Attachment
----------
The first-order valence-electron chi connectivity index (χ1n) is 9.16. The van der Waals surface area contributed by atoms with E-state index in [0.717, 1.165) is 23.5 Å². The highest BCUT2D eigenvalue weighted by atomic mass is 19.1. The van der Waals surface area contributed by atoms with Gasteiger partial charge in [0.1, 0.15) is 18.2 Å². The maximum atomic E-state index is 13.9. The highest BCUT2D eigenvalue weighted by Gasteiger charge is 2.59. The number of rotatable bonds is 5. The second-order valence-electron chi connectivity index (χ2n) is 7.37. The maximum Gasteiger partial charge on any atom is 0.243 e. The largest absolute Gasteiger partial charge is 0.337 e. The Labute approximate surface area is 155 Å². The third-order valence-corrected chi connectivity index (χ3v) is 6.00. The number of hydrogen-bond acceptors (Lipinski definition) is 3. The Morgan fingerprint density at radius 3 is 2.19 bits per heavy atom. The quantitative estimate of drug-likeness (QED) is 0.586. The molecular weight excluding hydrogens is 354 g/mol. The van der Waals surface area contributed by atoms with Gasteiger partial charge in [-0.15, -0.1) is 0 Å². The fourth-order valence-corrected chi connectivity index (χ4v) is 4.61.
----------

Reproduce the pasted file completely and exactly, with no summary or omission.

The first-order valence-electron chi connectivity index (χ1n) is 9.16. The van der Waals surface area contributed by atoms with E-state index in [0.717, 1.165) is 23.5 Å². The highest BCUT2D eigenvalue weighted by atomic mass is 19.1. The van der Waals surface area contributed by atoms with Gasteiger partial charge in [0.1, 0.15) is 18.2 Å². The maximum atomic E-state index is 13.9. The highest BCUT2D eigenvalue weighted by Gasteiger charge is 2.59. The number of rotatable bonds is 5. The second-order valence-electron chi connectivity index (χ2n) is 7.37. The maximum Gasteiger partial charge on any atom is 0.243 e. The largest absolute Gasteiger partial charge is 0.337 e. The Labute approximate surface area is 155 Å². The third-order valence-corrected chi connectivity index (χ3v) is 6.00. The number of hydrogen-bond acceptors (Lipinski definition) is 3. The Morgan fingerprint density at radius 3 is 2.19 bits per heavy atom. The quantitative estimate of drug-likeness (QED) is 0.586. The molecular weight excluding hydrogens is 354 g/mol. The van der Waals surface area contributed by atoms with Gasteiger partial charge in [-0.15, -0.1) is 0 Å². The fourth-order valence-corrected chi connectivity index (χ4v) is 4.61.